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Ibn Hazm on Nubuwwa of Women

Were there any women prophets?

By Abu Muhammad Ibn Hazm al-Andaluci

Translated by Lotfi

This is a glimpse into one of the great intellectual debates of the past. This is a debate about the question of the prophethood of women, from Ibn Hazm's al-Milal wal-Nihal. Muslims debated this issue without fear of sanction, and without relying on accepted dogmas. Ibn Hazm (d. 456 Hijri) lived in the 11th century in Muslim Spain (Andalucia). This is a piece from that era. This is his position about this sensitive issue. He has a strong argument. What follows is his view and some other views of other Muslim scholars such as Qurtubi, Ibn Hajjar al-'Asqalani, Imam al-Nawawi and other Muslim scholars. This piece is very relevant as we try to find out the position of women in our society and understand the differences between what we inherited as customs and what the Shari'a wants from us.

Nubuwwa (Prophethood) of Women Volume V, pp 17-19 al-Fisal fi al-Milal wa-al-Ahwa'i wa-al-Nihal By Abu Muhammad Ali Ibn Ahmad Ibn Hazm al-Andaluci

(Abu Muhammad said) This is an issue we know of no debate about it except here in Cordoba and in our time. A group of people went on and denied that Prophet- hood could not be for women and made everyone that claims as such an innovator (Mubtadi'). Another group said that Prophethood is possible for women. A third group abstained from discussing this issue.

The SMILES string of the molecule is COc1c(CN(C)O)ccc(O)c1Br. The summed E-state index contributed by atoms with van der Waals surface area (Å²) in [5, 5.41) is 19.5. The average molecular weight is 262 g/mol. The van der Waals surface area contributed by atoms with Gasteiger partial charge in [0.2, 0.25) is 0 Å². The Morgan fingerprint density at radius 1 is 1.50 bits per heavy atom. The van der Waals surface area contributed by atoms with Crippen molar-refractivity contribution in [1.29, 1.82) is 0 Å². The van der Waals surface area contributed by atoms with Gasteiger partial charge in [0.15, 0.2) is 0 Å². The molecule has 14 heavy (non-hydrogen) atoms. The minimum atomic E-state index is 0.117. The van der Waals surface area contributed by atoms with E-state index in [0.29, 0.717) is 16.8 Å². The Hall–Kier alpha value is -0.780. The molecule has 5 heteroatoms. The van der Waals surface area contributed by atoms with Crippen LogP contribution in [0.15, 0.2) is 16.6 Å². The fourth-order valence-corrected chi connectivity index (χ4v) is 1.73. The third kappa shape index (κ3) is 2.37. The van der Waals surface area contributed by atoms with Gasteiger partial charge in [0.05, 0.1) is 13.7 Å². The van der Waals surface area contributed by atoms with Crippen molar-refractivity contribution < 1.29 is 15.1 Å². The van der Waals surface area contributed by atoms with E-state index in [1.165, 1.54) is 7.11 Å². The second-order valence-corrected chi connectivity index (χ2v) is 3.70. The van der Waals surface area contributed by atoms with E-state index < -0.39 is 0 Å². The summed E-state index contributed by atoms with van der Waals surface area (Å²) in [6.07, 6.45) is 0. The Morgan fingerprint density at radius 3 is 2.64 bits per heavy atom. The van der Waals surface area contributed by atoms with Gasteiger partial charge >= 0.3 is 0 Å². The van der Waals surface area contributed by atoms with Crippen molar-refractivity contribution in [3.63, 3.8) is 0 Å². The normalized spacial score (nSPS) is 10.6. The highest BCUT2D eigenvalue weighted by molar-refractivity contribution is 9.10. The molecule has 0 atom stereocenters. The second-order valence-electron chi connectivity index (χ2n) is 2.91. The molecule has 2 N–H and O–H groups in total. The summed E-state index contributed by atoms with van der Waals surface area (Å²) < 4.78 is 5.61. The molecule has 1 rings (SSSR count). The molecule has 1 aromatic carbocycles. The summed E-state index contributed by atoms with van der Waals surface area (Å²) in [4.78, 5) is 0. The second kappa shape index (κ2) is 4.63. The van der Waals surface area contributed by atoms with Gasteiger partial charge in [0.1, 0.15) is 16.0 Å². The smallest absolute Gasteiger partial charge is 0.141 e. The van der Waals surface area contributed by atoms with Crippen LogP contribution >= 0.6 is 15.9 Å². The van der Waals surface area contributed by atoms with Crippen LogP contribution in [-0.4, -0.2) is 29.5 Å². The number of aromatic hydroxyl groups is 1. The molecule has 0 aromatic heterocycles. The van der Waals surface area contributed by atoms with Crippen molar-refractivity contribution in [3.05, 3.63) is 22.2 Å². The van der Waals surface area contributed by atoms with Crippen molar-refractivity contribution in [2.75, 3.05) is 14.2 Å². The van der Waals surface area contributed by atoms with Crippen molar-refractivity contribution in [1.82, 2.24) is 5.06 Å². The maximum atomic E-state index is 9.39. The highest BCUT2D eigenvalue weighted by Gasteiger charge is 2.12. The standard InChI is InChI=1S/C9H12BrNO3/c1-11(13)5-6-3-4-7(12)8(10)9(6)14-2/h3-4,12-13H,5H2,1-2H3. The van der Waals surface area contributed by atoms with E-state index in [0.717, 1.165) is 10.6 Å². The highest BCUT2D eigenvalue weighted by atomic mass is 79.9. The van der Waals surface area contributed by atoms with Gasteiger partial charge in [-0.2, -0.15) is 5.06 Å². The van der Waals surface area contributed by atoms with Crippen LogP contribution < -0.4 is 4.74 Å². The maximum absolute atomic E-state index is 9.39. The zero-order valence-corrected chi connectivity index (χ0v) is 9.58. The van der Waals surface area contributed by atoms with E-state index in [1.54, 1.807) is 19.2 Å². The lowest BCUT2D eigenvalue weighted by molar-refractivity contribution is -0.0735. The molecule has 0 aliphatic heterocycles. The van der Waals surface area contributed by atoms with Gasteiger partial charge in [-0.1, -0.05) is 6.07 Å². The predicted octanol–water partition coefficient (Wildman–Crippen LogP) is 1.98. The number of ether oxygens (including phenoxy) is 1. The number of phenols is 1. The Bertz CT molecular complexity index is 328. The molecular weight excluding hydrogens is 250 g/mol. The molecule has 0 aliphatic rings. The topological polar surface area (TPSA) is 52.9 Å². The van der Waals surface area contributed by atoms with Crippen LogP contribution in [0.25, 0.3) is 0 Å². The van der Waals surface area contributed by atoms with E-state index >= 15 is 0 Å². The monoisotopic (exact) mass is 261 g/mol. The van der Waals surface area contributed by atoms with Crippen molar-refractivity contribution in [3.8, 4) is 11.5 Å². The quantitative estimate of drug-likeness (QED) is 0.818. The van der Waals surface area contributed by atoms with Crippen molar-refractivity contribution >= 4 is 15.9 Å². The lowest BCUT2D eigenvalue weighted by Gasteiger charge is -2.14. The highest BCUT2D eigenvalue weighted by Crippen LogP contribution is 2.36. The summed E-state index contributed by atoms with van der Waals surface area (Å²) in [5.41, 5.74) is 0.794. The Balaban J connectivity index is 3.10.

(Abu Muhammad said) We find no proof for those who claim that Prophethood is impossible for women other than that some of them denied it based on the Koranic verse:

" (O Muhammad!) Whenever we sent before you Messengers to whom we have revealed Our messages, they were but men." (1)

(Abu Muhammad said) This is a verse none can deny as nobody claimed that Allah (SWT) sent women Messengers. The issue here is about Prophethood (Nubuwwa) and not Messengership. Henceforth the need to understand the meaning of the word 'Prophethood' in the language in which Allah (SWT) spoke to us (i.e. Arabic).

We find that this word is taken from Inba' (prophecy) which means I'lam (revelation). So whomever Allah (SWT) tells him about what will be before it comes to pass, or reveals to him informing him about a certain matter, then he is a Nabi (prophet) without any doubt.

This (Prophethood) should not be understood as Ilham (inspiration) which is natural as Allah said in Surah al-Nahl:

" And behold! Your Lord has inspired the bees with this: 'Build thy hives in the mountains, and the trees and the creepers over trellis, then drink nectar from every kind of fruit, and follow the ways made smooth by your Lord.' From its belly comes out a fluid of varying hues wherein is healing for mankind. Here is indeed a sign for those who ponder over it." (2)

It should neither be understood as doubt (Zann) or illusion which none would assure its truthfulness except an insane person (i.e. a crazy person would think illusion or Zann as part of what we commonly label as 'truth').